Date of Degree
PhD (Doctor of Philosophy)
Teaching and Learning
First Committee Member
Second Committee Member
Third Committee Member
Fourth Committee Member
In this study, I aimed to build on a line of research focused on using technology-based, self-management interventions for students experiencing behavioral difficulties in a classroom setting. I analyzed the effects of an iPad application (app) called SCORE IT (Bruhn, Goin, &Hasselbring, 2014) on the behavior of three 5th grade students with, or at risk of an emotional and behavioral disorder (EBD) who were exhibiting low rates of academic engagement in a general education environment. I also aspired to gain an in-depth understanding of a teacher’s perceptions of the feasibility and value of the intervention, SCORE IT.
This study was conducted using an embedded, experimental mixed methods design. Quantitative data using direct observation of student behavior was graphed and analyzed to determine if a functional relation existed between SCORE IT and student behavior (academic engagement). Qualitative data, consisting of teacher interviews and electronic journal entries, were merged with quantitative data from the Intervention Rating Profile 15 (IRP-15) and analyzed to assess the extent to which the teacher perceived the intervention to be practical and valuable. Overall, the SCORE IT intervention resulted in significant improvements in academic engagement and teacher perceptions of the feasibility and worth of the intervention were reported as highly favorable. Study limitations and future directions for research are discussed.
There were two primary objectives of this study, (1) to examine the extent to which an iPad, self-monitoring intervention, SCORE IT (Bruhn, Goin & Hasselbring, 2014), impacted the academic engagement of three, 5th grade students in a general education classroom, and (2) to comprehensively analyze the teacher perceptions of the usability and value of the intervention.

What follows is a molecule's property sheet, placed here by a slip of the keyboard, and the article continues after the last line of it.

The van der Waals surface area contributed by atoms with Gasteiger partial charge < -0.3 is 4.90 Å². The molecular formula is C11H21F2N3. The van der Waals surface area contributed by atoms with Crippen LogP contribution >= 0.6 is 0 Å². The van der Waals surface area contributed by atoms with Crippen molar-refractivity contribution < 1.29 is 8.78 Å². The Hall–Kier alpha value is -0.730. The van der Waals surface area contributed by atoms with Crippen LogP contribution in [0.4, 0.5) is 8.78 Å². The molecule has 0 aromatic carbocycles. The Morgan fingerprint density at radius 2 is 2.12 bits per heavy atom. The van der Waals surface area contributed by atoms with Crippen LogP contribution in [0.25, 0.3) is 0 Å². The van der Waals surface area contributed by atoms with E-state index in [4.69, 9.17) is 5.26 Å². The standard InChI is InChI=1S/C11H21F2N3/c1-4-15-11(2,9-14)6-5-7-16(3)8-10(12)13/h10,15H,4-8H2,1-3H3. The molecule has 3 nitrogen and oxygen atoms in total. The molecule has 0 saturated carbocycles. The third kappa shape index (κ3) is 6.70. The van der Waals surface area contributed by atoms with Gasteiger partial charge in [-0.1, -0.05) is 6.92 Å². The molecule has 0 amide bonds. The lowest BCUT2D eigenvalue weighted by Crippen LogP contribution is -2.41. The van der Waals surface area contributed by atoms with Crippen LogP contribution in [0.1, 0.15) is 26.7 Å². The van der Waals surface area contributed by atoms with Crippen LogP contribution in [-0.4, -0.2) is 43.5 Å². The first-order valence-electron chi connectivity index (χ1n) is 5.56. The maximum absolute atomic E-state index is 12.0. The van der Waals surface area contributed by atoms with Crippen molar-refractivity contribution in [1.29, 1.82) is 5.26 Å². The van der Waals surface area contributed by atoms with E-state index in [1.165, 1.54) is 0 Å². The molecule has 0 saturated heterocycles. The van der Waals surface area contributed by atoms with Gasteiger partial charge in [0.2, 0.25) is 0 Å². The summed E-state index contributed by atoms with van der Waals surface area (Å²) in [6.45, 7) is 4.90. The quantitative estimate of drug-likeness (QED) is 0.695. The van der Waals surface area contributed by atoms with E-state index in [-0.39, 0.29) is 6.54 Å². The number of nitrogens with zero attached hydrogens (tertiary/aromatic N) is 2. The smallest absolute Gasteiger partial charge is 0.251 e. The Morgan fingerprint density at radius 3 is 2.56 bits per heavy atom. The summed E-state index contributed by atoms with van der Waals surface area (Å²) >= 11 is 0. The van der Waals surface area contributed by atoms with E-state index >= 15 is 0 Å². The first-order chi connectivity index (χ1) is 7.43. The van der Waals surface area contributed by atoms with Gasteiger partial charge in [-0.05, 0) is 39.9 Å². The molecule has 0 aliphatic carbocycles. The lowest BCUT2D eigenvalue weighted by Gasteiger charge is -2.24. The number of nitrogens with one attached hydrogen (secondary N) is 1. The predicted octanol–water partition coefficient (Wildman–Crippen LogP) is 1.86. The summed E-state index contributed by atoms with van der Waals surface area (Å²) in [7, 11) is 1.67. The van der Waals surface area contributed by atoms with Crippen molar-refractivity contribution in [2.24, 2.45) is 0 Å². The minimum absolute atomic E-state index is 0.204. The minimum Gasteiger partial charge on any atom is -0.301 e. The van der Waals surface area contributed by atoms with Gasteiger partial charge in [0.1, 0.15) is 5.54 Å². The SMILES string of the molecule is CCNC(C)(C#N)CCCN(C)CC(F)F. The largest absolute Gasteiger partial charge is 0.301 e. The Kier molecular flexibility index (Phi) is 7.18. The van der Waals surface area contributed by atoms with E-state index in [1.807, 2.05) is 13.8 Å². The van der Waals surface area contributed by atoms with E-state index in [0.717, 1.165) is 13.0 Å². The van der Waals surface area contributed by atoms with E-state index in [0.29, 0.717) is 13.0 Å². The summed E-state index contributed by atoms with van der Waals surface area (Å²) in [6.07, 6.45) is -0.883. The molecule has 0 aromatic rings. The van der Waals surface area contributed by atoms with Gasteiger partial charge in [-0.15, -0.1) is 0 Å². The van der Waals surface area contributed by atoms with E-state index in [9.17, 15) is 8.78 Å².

The extent to which the intervention altered the academic engagement of the student participants was determined by directly observing the change in academic engagement with the absence or presence of the intervention. In other words, when the student is using the intervention, does academic engagement improve?
To obtain an honest and rich analysis of how practical and valuable the teacher perceived SCORE IT, both quantitative and qualitative data were collected and examined. This data-set was comprised of interviews, electronic journal entries, and scores obtained from a teacher completed survey (IRP-15) designed to assess participant satisfaction of an intervention.
Overall, the SCORE IT intervention resulted in significant improvements in academic engagement and teacher perceptions of the feasibility and worth of the intervention were reported as highly favorable. Study limitations and future directions for research are discussed.
publicabstract, Behavior, Education, Mixed-Methods, Self-Monitoring, Technology
xii, 167 pages
Includes bibliographical references (pages 130-140).
Copyright 2015 Kari Lynn Vogelgesang